Tony Cragg (British, born 1949) Constant Change 2005

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Lot 27AR TP
Tony Cragg
(British, born 1949)
Constant Change

Sold for £ 849,062 (US$ 1,170,391) inc. premium
Tony Cragg (British, born 1949)
Constant Change

incised with the artist's initials, dated 2005 and stamped with the foundry mark Kayser & Kippel Düsseldorf
stainless steel

470 by 200 by 165 cm.
185 1/16 by 78 3/4 by 64 15/16 in.


  • Provenance
    Acquired directly from the artist by the present owner in 2005

    Majestic and monumental, Constant Change from 2005 is an extraordinary sculpture that shimmers and ripples in ribbons of stainless steel, hanging poised in space and appearing to defy laws of gravity and matter. The complexity of the structure is striking and supremely rare in his practice with two columns connected by a delicate parabola. It is the culmination of many years of exploration into the plastic arts and his pioneering use of material. "There is this idea that sculpture is static, or maybe even dead, but I feel absolutely contrary to that," said Cragg in a 2007 interview. "I'm not a religious person—I'm an absolute materialist—and for me material is exciting and ultimately sublime. When I'm involved in making sculpture, I'm looking for a system of belief or ethics in the material. I want that material to have a dynamic, to push and move and grow," (the artist in: Robert Ayers, 'The AI Interview: Tony Cragg.', Art Info, 10 May 2007, online source).

    The brilliant shine of the work's surface opens up new possibilities of meaning, distorting the reflection of the world around the sculpture and bringing the luscious contours of the work's 'skin' to life. The seemingly random voluptuousness of the composition is in fact based on the artist's choice of material and is based on the architectural qualities of stainless steel and the mathematical relation between form and structure. His sensitivity to different materials is and has been the starting point for his work. Different materials give different emotional experiences, both for the artist and for the viewer. Tony Cragg himself has noted that the word material derives from the Latin word mater, meaning mother. Like a mother, the material gives birth to the thought; the different properties of a material give rise to the idea, which produces the form.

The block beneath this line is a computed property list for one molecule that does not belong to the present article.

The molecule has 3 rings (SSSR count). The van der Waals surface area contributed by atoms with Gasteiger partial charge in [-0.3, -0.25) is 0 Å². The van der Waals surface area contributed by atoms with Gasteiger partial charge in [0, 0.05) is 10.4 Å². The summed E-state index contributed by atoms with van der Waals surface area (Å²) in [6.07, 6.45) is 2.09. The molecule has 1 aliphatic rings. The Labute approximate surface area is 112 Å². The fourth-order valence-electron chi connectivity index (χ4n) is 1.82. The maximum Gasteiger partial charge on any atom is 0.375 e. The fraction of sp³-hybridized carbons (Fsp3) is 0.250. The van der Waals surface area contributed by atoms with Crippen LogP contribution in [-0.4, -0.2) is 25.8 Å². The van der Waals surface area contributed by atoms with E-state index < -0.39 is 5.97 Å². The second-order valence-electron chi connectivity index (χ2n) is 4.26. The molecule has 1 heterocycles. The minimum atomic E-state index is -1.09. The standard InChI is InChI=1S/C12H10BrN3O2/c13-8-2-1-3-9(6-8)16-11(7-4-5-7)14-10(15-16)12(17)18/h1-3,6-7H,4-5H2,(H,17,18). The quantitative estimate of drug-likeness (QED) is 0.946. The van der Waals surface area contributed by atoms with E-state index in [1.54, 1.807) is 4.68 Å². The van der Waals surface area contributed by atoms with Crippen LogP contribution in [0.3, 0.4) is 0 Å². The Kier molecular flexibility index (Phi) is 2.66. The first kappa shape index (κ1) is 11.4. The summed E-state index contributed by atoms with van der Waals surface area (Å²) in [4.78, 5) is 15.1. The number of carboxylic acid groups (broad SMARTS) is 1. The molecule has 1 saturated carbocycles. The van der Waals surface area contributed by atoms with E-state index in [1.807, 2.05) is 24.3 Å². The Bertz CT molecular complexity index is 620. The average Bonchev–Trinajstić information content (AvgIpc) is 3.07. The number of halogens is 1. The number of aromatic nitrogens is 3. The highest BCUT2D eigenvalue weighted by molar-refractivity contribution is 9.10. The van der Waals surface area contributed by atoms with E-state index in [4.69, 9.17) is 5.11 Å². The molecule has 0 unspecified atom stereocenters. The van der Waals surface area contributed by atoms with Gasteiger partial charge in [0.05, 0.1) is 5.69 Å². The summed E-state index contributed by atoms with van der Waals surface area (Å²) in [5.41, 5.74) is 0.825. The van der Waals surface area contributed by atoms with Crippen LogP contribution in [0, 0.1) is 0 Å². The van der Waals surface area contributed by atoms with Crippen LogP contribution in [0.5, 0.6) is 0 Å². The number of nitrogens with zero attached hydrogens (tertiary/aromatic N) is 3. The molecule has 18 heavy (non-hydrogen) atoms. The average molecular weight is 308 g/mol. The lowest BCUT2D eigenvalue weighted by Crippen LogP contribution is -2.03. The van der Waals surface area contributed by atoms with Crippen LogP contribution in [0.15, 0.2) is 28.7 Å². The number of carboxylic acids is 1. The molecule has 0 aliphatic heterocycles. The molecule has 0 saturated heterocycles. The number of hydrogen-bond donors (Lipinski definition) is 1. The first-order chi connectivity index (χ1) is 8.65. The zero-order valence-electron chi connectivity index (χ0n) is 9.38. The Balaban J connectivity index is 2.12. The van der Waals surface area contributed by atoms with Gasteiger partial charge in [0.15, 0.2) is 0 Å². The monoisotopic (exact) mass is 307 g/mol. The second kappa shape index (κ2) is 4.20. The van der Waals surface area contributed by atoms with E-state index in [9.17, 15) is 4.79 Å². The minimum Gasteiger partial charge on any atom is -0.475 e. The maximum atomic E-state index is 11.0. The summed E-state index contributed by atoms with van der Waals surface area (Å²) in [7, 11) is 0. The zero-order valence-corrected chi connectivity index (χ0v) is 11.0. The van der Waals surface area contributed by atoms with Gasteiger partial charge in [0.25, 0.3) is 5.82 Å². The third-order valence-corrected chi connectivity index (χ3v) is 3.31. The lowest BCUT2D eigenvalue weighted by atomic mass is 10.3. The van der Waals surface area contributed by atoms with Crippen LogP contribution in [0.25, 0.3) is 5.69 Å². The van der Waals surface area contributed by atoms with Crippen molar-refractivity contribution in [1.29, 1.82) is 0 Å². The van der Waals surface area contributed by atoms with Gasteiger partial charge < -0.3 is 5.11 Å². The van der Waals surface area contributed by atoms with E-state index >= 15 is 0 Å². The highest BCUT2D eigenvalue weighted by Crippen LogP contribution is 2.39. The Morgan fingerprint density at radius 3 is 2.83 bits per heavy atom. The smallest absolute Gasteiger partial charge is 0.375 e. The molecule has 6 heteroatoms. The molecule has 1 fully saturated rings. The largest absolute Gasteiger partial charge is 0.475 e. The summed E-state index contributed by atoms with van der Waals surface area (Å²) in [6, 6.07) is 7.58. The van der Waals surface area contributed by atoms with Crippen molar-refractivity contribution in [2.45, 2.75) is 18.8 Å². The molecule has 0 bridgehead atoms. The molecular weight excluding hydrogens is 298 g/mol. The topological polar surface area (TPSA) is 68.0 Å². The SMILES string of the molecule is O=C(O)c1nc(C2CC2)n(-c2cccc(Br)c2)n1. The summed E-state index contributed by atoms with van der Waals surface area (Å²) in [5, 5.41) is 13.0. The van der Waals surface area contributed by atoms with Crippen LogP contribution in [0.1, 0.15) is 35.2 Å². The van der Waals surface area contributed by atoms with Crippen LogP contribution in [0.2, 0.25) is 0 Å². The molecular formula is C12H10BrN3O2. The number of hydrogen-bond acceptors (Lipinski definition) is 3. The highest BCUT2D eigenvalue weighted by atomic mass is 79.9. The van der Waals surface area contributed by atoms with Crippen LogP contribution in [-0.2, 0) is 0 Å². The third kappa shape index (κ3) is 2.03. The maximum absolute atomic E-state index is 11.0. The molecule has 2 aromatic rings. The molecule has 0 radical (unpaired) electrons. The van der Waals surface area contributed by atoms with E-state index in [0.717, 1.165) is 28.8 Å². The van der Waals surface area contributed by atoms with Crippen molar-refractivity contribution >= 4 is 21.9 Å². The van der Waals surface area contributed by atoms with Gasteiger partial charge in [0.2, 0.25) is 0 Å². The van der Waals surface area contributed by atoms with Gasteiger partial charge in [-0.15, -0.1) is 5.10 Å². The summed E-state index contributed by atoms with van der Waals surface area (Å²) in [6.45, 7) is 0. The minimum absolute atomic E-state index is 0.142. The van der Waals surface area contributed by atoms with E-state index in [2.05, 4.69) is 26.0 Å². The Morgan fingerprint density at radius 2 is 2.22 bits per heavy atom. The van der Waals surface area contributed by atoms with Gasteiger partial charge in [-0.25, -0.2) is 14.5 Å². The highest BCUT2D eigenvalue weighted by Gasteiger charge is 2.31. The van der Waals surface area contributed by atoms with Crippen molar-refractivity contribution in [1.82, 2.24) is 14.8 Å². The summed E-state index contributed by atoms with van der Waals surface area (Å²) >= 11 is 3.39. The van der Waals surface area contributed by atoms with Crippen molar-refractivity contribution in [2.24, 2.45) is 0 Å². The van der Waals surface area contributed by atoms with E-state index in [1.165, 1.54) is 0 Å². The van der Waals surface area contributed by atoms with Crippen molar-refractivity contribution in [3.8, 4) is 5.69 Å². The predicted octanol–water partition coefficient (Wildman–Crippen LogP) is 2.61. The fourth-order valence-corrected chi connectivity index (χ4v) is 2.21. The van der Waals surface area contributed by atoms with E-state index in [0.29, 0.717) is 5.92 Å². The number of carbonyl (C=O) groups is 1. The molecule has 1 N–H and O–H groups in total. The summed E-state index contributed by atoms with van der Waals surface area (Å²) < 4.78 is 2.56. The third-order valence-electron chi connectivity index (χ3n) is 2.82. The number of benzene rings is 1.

His later works known as Rational Beings, of which the present lot is perhaps the crowning example, develop this interest into a series of articulated columns, no longer concerned with the organic, but with the dynamic. In these works, profiles emerge and disappear from their surfaces and thereby push towards a new abstracted understanding of the human, or meta-human figure. In the later part of his career he has been confronting notions of compression and expansion in his works where recognisable forms such as facial profiles, although distorted, become apparent. These works have an almost futuristic element to them, reminiscent of technology synonymous with 3D printing or engineering more familiar at NASA.

    The reflections within the column's surface introduce an important dialogue between the sculpture and the space it occupies. Commissioned for the present owner, Constant Change is not complete until it is installed, a key part of its composition being the images and changing light reflected on its smooth surface. While many of Cragg's contemporaries rely on the same reflective qualities for their own sculptures, the alternating recessions and projections of Cragg's globular, organic shapes create an even more varied surface that intentionally distorts its surroundings. While an industrial material, the steel takes on an almost liquefied trait that reads more like rippled water or flowing mercury than a static object or a conventional bronze.

    Sir Tony Cragg has been one of the world's foremost sculptors for more than three decades, bursting to prominence in 1988, the year in which he won both the Turner Prize and was selected to represent the UK at the Venice Biennale. Not only has his work helped to define the plastic arts in museums and within the art market for the past quarter century, his profound engagement with sculpture has served to influence subsequent generations of artists as a result of his roles as Professor at Ecole Nationale Superieure des Beaux Arts, Paris, France (1999-2009) and Professor at Kunstakademie, Dusseldorf, Germany (2009 to present). He has shown in many of the world's most prestigious and important museums and his works are in many of the world's major collections including the Tate London, MoMA New York, the Centre Georges Pompidou, Paris and many more. Constant Change is arguably the most important work by the artist ever to appear at auction, certainly the largest and most dramatic, and it shows this giant of sculpture, this pioneer, at the height of his significant powers.

Saleroom notices

  • Please note that the height of this work is 470 cm. (185 1/16 in.) and not as stated in the printed catalogue.
Tony Cragg (British, born 1949) Constant Change 2005
Tony Cragg (British, born 1949) Constant Change 2005
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